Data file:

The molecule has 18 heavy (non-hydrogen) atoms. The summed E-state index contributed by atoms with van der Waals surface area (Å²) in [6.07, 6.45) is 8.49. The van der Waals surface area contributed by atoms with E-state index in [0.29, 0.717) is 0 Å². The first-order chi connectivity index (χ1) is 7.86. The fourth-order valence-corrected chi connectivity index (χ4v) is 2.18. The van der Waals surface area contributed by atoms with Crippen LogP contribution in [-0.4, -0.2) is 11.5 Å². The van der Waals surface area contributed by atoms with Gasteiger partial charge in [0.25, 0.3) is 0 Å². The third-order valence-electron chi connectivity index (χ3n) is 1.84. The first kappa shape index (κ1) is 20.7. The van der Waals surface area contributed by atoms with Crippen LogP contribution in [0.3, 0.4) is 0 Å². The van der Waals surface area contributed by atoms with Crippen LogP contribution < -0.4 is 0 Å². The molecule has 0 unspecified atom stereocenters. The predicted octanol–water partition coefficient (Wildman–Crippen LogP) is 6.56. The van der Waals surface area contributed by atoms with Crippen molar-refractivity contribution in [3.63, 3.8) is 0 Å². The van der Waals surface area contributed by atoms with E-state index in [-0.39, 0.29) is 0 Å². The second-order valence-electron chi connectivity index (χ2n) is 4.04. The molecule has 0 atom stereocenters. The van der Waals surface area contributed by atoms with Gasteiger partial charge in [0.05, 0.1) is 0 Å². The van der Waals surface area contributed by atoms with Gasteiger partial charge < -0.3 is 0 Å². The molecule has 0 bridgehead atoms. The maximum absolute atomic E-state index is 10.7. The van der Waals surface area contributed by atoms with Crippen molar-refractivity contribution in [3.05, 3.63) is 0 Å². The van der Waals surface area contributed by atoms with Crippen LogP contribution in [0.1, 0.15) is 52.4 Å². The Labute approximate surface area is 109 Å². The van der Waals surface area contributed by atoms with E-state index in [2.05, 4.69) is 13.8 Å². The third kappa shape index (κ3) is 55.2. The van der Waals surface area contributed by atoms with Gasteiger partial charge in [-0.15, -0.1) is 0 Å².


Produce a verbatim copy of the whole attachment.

The molecule has 18 heavy (non-hydrogen) atoms. The summed E-state index contributed by atoms with van der Waals surface area (Å²) in [6.07, 6.45) is 8.49. The van der Waals surface area contributed by atoms with E-state index in [0.29, 0.717) is 0 Å². The first-order chi connectivity index (χ1) is 7.86. The fourth-order valence-corrected chi connectivity index (χ4v) is 2.18. The van der Waals surface area contributed by atoms with Crippen LogP contribution in [-0.4, -0.2) is 11.5 Å². The van der Waals surface area contributed by atoms with Gasteiger partial charge in [0.25, 0.3) is 0 Å². The third-order valence-electron chi connectivity index (χ3n) is 1.84. The first kappa shape index (κ1) is 20.7. The van der Waals surface area contributed by atoms with Crippen LogP contribution in [0.3, 0.4) is 0 Å². The van der Waals surface area contributed by atoms with Crippen LogP contribution < -0.4 is 0 Å². The molecule has 0 unspecified atom stereocenters. The predicted octanol–water partition coefficient (Wildman–Crippen LogP) is 6.56. The van der Waals surface area contributed by atoms with Crippen molar-refractivity contribution in [3.63, 3.8) is 0 Å². The van der Waals surface area contributed by atoms with E-state index in [-0.39, 0.29) is 0 Å². The second-order valence-electron chi connectivity index (χ2n) is 4.04. The molecule has 0 atom stereocenters. The van der Waals surface area contributed by atoms with Gasteiger partial charge in [0.05, 0.1) is 0 Å². The van der Waals surface area contributed by atoms with Gasteiger partial charge < -0.3 is 0 Å². The molecule has 0 bridgehead atoms. The maximum absolute atomic E-state index is 10.7. The van der Waals surface area contributed by atoms with Crippen molar-refractivity contribution in [3.05, 3.63) is 0 Å². The van der Waals surface area contributed by atoms with Crippen LogP contribution in [0.1, 0.15) is 52.4 Å². The Labute approximate surface area is 109 Å². The van der Waals surface area contributed by atoms with E-state index in [2.05, 4.69) is 13.8 Å². The third kappa shape index (κ3) is 55.2. The van der Waals surface area contributed by atoms with Gasteiger partial charge in [-0.15, -0.1) is 0 Å².